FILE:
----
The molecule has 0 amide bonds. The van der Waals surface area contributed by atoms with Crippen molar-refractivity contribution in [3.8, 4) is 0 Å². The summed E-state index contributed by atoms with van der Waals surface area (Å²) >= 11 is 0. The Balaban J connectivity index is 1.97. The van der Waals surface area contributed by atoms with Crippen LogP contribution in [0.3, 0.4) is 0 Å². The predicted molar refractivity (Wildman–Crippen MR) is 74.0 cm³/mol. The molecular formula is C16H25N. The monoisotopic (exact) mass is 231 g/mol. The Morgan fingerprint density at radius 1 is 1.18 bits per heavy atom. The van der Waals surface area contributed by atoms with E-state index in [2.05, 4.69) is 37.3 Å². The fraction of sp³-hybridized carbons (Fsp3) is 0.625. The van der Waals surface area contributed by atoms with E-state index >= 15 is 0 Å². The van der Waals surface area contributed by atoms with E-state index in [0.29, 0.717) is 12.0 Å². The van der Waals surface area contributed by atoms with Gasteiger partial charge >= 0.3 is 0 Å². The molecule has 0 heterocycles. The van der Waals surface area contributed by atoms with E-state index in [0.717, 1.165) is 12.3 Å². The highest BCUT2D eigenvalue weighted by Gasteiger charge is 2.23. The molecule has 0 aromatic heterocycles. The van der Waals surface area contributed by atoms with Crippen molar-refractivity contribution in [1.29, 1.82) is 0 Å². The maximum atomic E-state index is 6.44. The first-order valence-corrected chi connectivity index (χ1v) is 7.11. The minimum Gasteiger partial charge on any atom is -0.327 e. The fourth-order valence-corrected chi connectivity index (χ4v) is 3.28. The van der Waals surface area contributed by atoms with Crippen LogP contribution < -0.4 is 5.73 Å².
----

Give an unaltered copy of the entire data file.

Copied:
The molecule has 0 amide bonds. The van der Waals surface area contributed by atoms with Crippen molar-refractivity contribution in [3.8, 4) is 0 Å². The summed E-state index contributed by atoms with van der Waals surface area (Å²) >= 11 is 0. The Balaban J connectivity index is 1.97. The van der Waals surface area contributed by atoms with Crippen LogP contribution in [0.3, 0.4) is 0 Å². The predicted molar refractivity (Wildman–Crippen MR) is 74.0 cm³/mol. The molecular formula is C16H25N. The monoisotopic (exact) mass is 231 g/mol. The Morgan fingerprint density at radius 1 is 1.18 bits per heavy atom. The van der Waals surface area contributed by atoms with E-state index in [2.05, 4.69) is 37.3 Å². The fraction of sp³-hybridized carbons (Fsp3) is 0.625. The van der Waals surface area contributed by atoms with E-state index >= 15 is 0 Å². The van der Waals surface area contributed by atoms with E-state index in [0.29, 0.717) is 12.0 Å². The van der Waals surface area contributed by atoms with Gasteiger partial charge >= 0.3 is 0 Å². The molecule has 0 heterocycles. The van der Waals surface area contributed by atoms with E-state index in [0.717, 1.165) is 12.3 Å². The highest BCUT2D eigenvalue weighted by Gasteiger charge is 2.23. The molecule has 0 aromatic heterocycles. The van der Waals surface area contributed by atoms with Crippen molar-refractivity contribution in [1.29, 1.82) is 0 Å². The maximum atomic E-state index is 6.44. The first-order valence-corrected chi connectivity index (χ1v) is 7.11. The minimum Gasteiger partial charge on any atom is -0.327 e. The fourth-order valence-corrected chi connectivity index (χ4v) is 3.28. The van der Waals surface area contributed by atoms with Crippen LogP contribution < -0.4 is 5.73 Å².